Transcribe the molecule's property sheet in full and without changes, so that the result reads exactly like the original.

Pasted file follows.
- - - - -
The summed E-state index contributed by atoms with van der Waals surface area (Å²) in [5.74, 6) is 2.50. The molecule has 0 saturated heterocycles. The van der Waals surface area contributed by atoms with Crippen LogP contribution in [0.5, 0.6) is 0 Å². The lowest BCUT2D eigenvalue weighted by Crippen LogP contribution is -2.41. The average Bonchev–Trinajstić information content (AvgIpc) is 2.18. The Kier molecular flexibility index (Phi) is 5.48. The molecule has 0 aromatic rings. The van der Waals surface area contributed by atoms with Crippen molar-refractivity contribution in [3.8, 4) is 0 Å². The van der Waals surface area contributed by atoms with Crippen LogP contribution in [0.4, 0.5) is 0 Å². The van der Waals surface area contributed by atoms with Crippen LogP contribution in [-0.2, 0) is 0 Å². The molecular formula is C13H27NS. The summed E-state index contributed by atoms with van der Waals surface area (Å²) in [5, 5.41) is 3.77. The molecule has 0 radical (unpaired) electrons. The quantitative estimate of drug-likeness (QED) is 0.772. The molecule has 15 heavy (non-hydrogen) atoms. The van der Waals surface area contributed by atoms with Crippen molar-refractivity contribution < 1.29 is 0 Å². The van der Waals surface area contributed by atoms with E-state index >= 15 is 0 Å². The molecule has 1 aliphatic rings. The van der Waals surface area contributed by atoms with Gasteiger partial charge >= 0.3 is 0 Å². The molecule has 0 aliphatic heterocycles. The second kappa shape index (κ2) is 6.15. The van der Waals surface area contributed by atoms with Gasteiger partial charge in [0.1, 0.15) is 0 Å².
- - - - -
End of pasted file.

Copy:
The summed E-state index contributed by atoms with van der Waals surface area (Å²) in [5.74, 6) is 2.50. The molecule has 0 saturated heterocycles. The van der Waals surface area contributed by atoms with Crippen LogP contribution in [0.5, 0.6) is 0 Å². The lowest BCUT2D eigenvalue weighted by Crippen LogP contribution is -2.41. The average Bonchev–Trinajstić information content (AvgIpc) is 2.18. The Kier molecular flexibility index (Phi) is 5.48. The molecule has 0 aromatic rings. The van der Waals surface area contributed by atoms with Crippen molar-refractivity contribution in [3.8, 4) is 0 Å². The van der Waals surface area contributed by atoms with Crippen LogP contribution in [0.4, 0.5) is 0 Å². The van der Waals surface area contributed by atoms with Crippen LogP contribution in [-0.2, 0) is 0 Å². The molecular formula is C13H27NS. The summed E-state index contributed by atoms with van der Waals surface area (Å²) in [5, 5.41) is 3.77. The molecule has 0 radical (unpaired) electrons. The quantitative estimate of drug-likeness (QED) is 0.772. The molecule has 15 heavy (non-hydrogen) atoms. The van der Waals surface area contributed by atoms with Crippen molar-refractivity contribution < 1.29 is 0 Å². The van der Waals surface area contributed by atoms with E-state index >= 15 is 0 Å². The molecule has 1 aliphatic rings. The van der Waals surface area contributed by atoms with Gasteiger partial charge >= 0.3 is 0 Å². The molecule has 0 aliphatic heterocycles. The second kappa shape index (κ2) is 6.15. The van der Waals surface area contributed by atoms with Gasteiger partial charge in [0.1, 0.15) is 0 Å².